RNCOS concluded: "The healthcare industry overview shows that the medical infrastructure and technology in [India] is in par with those in USA, UK and Europe. "India can vie with some of its best hospitals and treatment centres in the world and therefore make it a favourable destination."

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Health and medical tourism - a growth business.

Health and medical tourism is a growth business. More and more UK patients are choosing to go as far afield as Brazil, South Africa and Malaysia for cosmetic surgery. But the growth isn’t restricted to the “nip ‘n tuck holiday”. According to Norwich Union Healthcare’s annnual survey, the Health of the Nation Index, almost half of patients who travel to another country for treatment are doing so for major operations such as heart surgery and hip replacement.

It is estimated that around 50,000 Britons travel abroad for private surgery each year (International Passenger Surgery 2005) . But what’s the attraction? Why are people willing to put their health in the hands of another country’s surgeons?

The main driver is, of course, cost. By travelling to Belgium for treatment, a patient can save 40% on the cost of going privately in the UK: by choosing South Africa, a 50% saving is possible; and by opting for countries such as Croatia, Poland or India, savings of over 60% can be expected.

For cosmetic surgery, the low cost, the ability to combine recovery with a relaxing holiday and perhaps having surgery unbeknown to friends has meant that popular holiday destinations such as Spain, and Tunisia are attracting UK patients.

For elective surgery, there are other factors playing a part. There is no doubt that the actual or perceived risks of MRSA and hospital acquired infection in the UK, have convinced some patients that they will be “safer” in a hospital overseas. Data published by the European Antimicrobial Resistance Surveillance System2 shows that the proportion of Staphylococcus aureus bacteria which is methicillin resistant is certainly higher in the UK (44.5% in 2002) than in countries such as Belgium (19.2%), Czech Republic (6.2%) and the Netherlands (1.0%). But this does not show the incidence of hospital acquired MRSA infection.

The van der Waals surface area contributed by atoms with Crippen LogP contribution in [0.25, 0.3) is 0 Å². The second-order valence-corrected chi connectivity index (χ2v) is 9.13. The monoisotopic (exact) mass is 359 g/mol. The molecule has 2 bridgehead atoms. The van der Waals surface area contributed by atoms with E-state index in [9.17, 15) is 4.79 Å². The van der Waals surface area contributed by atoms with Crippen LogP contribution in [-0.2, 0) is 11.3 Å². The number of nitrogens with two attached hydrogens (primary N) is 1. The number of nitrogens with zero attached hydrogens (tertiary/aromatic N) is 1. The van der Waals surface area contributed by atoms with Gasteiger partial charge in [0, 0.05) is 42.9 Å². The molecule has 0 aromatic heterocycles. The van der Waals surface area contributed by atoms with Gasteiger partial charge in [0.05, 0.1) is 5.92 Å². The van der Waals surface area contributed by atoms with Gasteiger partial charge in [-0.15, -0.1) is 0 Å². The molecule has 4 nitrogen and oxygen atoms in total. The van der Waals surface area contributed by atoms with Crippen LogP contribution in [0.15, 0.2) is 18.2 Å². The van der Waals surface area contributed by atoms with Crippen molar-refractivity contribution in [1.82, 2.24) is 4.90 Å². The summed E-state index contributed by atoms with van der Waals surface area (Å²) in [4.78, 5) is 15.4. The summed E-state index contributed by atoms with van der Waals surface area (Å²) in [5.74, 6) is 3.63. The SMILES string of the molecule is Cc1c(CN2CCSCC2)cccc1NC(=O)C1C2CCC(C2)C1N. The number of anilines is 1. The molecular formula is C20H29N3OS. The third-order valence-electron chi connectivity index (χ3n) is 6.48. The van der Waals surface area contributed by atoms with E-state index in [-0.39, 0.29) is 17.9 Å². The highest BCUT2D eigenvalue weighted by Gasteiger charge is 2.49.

A significant trend is the increasing share of the medical tourism market being taken by the “developing” healthcare providers. Dental tourism is booming in Hungary with people travelling for dental implants at 25% of UK costs. Countries such as Croatia, Poland and the Czech Republic are actively marketing their services to UK patients, and India may become a major provider for medical tourism. A study by the Confederation of Indian Industry and McKinsey estimated medical tourism could be worth £1.21bn by 2012. The Indian government has set up a system to fast-track medical visas, and Indian hospital groups see a huge potential market for their services. Last year 150,000 patients from overseas visited India for treatment, and the number is rising by 15% a year.

The internet has played a key part in widening the treatment options for private patients in the UK. In the same way that Britons shop the internet for consumer products, “treatment seekers” are using the internet to research treatment options and compare costs in the UK and abroad. Dedicated web sites such as Treatment Abroad (http://www.treatmentabroad.net/) have developed in response to patients who want more information about overseas options, and to overseas providers who wish to promote their services to the UK public.